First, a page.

On the Mount Rushmore of classic Black sitcoms, The Fresh Prince Of Bel-Air occupies a Lincoln or Washington-esque presence. Will Smith and Quincy Jones introduced us to the Banks family on NBC in 1990 and it immediately became a smash hit, dominating the ratings and providing laughs until it’s conclusion in 1996. Whether it’s the “Carlton dance,” or the chart-topping theme song, The Fresh Prince has left a lasting cultural imprint on American audiences and become a heralded piece of ‘90’s culture. The beloved property has been immortalized in music, internet memes and modern fashion. And the adoration for the property sparked a highly acclaimed reunion special on HBO Max.
So, when Peacock announced they were rebooting the series and taking inspiration from visual artist Morgan Cooper’s viral short film, the news came with mixed reactions. Some were skeptical of the grittier tone. Others are fatigued by reboots altogether, and feel Fresh Prince is too sacred of a property to touch.
The visionaries behind the new series, Bel-Air, streaming on Peacock February 13, understand the challenge and are confident audiences will enjoy what’s being billed as a “contemporary dramatic reimagining” of the original Will Smith story. The network is confident too, picking up the series for two seasons before it even premieres. EBONY was one of a select few outlets to be invited on the Bradbury, California set for a behind the scenes look at the vibrant and ambitious new project.
It all started with a short film in 2019. Kansas City’s own Morgan Cooper thought up a darker and more grounded take on the goofy ‘90’s sitcom.
“When ideas hit me, it all comes at once,” said Cooper, sitting with us on an unexpectedly chilly California day outside of the new Banks residence. “I made a call to my producer, put up the money to make a short, and here we are.”
The video was visually striking, and served as a thought provoking proof of concept that caught the attention of the masses, and eventually Will Smith.
“He's like, ‘what are you trying to do?’ I'm like, ‘I'm trying to make it. I see it as a one hour drama.’ I flew down to Miami to talk about development and we shook hands and got into it.”
Now, Cooper’s idea has been fully realized. Much like its predecessor, Bel-Air follows the story of “west Philadelphia born and raised” Will, who moves in with his wealthy Bel-Air relatives for a better education. But this time around, he’s also dealing with the fallout from a gun possession charge, and on the run from Philadelphia gang members, “a couple of guys up to no good.” It’s a crucial and depth defining aspect carried over from Cooper’s original short.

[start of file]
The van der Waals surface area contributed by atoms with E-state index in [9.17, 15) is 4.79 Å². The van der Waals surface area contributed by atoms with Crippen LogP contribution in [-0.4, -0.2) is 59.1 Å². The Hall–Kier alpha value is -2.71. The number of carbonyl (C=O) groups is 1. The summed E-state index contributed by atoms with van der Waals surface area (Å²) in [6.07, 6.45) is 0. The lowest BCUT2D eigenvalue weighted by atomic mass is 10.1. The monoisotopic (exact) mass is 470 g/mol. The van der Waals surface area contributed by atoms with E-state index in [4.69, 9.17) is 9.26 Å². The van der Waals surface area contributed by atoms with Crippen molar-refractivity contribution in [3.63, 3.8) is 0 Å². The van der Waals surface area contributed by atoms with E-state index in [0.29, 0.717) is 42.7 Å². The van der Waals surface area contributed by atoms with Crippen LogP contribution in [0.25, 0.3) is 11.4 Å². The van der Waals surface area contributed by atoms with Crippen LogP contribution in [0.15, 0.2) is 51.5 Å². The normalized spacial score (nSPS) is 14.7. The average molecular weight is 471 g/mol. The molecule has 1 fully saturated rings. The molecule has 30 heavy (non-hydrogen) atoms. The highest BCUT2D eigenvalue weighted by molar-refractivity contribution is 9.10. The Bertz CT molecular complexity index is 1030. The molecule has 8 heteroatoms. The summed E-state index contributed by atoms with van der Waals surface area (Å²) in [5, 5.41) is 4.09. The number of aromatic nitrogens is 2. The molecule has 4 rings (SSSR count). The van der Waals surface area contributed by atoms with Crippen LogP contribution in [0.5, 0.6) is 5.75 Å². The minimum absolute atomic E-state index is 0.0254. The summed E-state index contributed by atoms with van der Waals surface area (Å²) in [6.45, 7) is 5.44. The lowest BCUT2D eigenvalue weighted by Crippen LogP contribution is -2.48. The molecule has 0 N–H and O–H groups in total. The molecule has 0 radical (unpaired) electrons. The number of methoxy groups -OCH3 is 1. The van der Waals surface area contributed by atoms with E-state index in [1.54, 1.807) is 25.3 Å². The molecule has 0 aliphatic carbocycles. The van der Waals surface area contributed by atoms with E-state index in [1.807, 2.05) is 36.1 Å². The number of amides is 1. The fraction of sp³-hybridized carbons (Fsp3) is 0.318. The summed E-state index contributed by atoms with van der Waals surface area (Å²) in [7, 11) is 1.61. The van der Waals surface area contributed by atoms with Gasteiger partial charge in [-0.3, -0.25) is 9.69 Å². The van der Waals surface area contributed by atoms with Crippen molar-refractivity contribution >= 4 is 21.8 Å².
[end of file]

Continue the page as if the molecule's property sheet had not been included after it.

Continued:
“We were helped out a lot by the trailer Morgan put online to set the tone in the field,” said T.J. Brady, co-executive producer and showrunner. “So it's not like we're starting from nothing or grasping in the dark. So that was a big advantage to keep that visual template tone.”
“We wanted to create a show that stands on its own while honoring the spirit and innovation of the original series,” said Cooper. “Because ‘Bel-Air’ is a drama, we're able to really peel back the layers of these characters and themes in a way that you simply couldn't do 30 years ago in the half-hour sitcom format.”
“Bel-Air” will use the extended runtime to wade into hot button modern day issues like criminal justice, police brutality and racism.
“It was a group decision,” said Rasheed Newson, co-executive producer and showrunner. “There was a question of like, ‘Hey, do you want to be aspirational? Are we showing the world as we wish it was? Are we showing the world as it is?’ We have opted to show the world as it is.”
“We're able to go have tough conversations that challenge perspectives,” said Cooper. “At its core, ‘Bel-Air’ is a celebration of the black experience through the perspective of a family… it's real, and we don't see those things enough. It's not just trapping and nonsense. There's a lot of love. And so, I think, despite the budget, and all the toys and stuff that you get with a big budget, it’s just staying true to the intimacy of these moments.”
There’s a number of interesting updates to these characters to reflect the times. Uncle Phil was a republican judge in the ‘90’s sitcom. Now, he’s a liberal attorney running for public office.
“That was a deliberate choice,” said Newson. “That's sort of that old dichotomy of well, if you're rich, you must have sold out along the way. It's not true.”